Automotive chaos has been on my mind lately.
Last week, I saw "Baby Driver," a movie punctuated by many car chases and collisions. The wreckage incurred in the making of the film must have kept several Atlanta body-and-fender shops busy for months.
A few days earlier, we had driven from New Jersey to Nashville, a journey that included an unanticipated dead stop of three hours while several cars from two accidents were cleared off a stretch of highway five miles ahead.
This was the first such experience for me, and so I shared it in discussions with friends. Turns out these events are almost commonplace.
Everybody has a good sit-still-on-the-freeway story. Perhaps the best one I heard came from a man who with a friend sat 13 hours waiting for snow to be cleared after a big storm on the other side of a mountain pass.
Then I noticed a few press reports, maybe one per day, about highway backups that usually followed truck accidents and that left traffic stacked up for miles and people waiting for hours, sometimes many hours, while the injured and damaged vehicle were moved.
I think the news reports I saw only covered a few such events. These matters have become so common that they aren't all that newsy anymore. The only photos circulated are ones taken with cellphones by bored people waiting for roads to clear.
Here are a few reports of incidents on freeways known to me in a very short period.
In New Jersey, a dump truck overturned at around 5:30 a.m. on I-287 North at Exit 57 near Oakland. Eventually other vehicles, including a tractor-trailer, a box truck and uncounted automobiles, joined the tangle.
(I-287 is the New Jersey piece of a heavily trafficked New York regional ring road.)
All three northbound lanes were closed for more than 1.5 hours, and then the far right lane was opened. The press lost interest at that point, but two hours later, toward the end of the amusingly misnamed morning "rush hour," one person reported on Twitter that traffic was inching along very, very slowly at every road near the the exit just before the accident.
A flatbed tractor trailer crashed in the northbound lanes of the New Jersey Turnpike near Exit 13A, which leads to New Jersey port terminals.
The tractor trailer hit a box truck in the center lane at about 8 a.m., and then both trucks plowed into a Honda Civic in the left lane.
The box truck and the tractor trailer then hit the left guardrail, and all three vehicles came to a stop. The big truck's driver was taken to the hospital, where his condition was listed as serious.
This also happened during the morning "rush hour." The left two lanes of the roadway were closed for five hours after the crash.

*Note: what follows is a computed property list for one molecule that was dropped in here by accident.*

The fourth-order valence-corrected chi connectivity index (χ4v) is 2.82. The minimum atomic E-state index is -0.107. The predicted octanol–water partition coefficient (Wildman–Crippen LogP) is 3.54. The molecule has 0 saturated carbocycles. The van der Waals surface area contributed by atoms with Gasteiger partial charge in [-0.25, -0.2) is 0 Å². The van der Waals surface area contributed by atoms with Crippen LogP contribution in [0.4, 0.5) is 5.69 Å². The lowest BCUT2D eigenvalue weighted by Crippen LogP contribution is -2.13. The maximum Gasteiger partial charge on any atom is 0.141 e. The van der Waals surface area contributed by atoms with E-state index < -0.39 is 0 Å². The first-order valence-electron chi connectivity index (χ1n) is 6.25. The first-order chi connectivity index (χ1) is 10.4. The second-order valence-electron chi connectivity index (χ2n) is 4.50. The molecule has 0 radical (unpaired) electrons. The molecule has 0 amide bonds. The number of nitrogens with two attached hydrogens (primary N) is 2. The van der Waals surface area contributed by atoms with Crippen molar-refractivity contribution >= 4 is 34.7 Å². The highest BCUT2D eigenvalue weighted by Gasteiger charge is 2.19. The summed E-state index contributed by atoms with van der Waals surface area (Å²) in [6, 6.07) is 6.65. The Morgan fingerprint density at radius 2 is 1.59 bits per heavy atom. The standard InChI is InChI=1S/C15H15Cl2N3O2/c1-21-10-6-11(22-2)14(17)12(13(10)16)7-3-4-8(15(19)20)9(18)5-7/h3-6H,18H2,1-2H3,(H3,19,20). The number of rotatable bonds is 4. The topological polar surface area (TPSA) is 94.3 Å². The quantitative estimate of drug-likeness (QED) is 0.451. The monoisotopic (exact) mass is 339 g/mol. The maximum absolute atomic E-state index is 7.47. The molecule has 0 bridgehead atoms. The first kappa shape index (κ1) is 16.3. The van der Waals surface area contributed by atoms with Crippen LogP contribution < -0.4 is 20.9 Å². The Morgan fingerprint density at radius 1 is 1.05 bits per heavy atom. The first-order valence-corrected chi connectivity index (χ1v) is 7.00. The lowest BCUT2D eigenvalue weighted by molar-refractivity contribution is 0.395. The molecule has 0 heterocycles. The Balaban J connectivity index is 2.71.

Around 2:50 a.m., a Honda SUV traded paint with a tractor-trailer in the westbound lanes of the Pennsylvania Turnpike. Both men got out of their vehicles, and the Honda driver was struck and killed almost immediately by another passing vehicle.
The accident shut down all westbound lanes of the highway between two exits for nearly seven hours Saturday morning.
A Cessna 310 crash landed on the northbound lanes of I-405 just after 9:30 a.m. and burst into flames. For a time, all 405 lanes in both directions were closed at the MacArthur exit to allow debris to be removed
The plane had just taken off from John Wayne Airport in Orange County, and its right engine had failed. The pilot tried to return to the airport and, unable to go that far, landed on the nearest stretch of straight road, one of the most clogged freeways in Southern California.
The plane crashed into the center divider of the freeway, then caught fire before striking the wall on the southbound side. Three vehicles going south on the freeway struck the plane or a part of it, while a vehicle going north struck the plane’s landing gear. Pilot and passenger managed to get out with minor injuries.
The freeway reopened fully in both directions shortly a little before 5 p.m., almost eight hours after the crash.
The 405 functions something like a parking lot in the best of times. This was much, much worse, and it came on the day before the beginning of the four-day Fourth of July weekend.
Bear in mind, these events happened over eight days in just three states. Who knows how many situations like these occur nationwide every week of the year?
What to Do
Reading these reports has been an eye-opener for me. They have taught me that a little three-hour stop in freeway traffic, like mine, is now so common that it is rarely reported. Dog bites man, and all that. I will not complain the next time I am involved in such an incident.
What I will do is pack a meal and beverages before I undertake a drive of any length. I will fill the car's gas tank early and often. I also will keep a pillow and afghan in the back seat should the opportunity for a nice nap arise unexpectedly.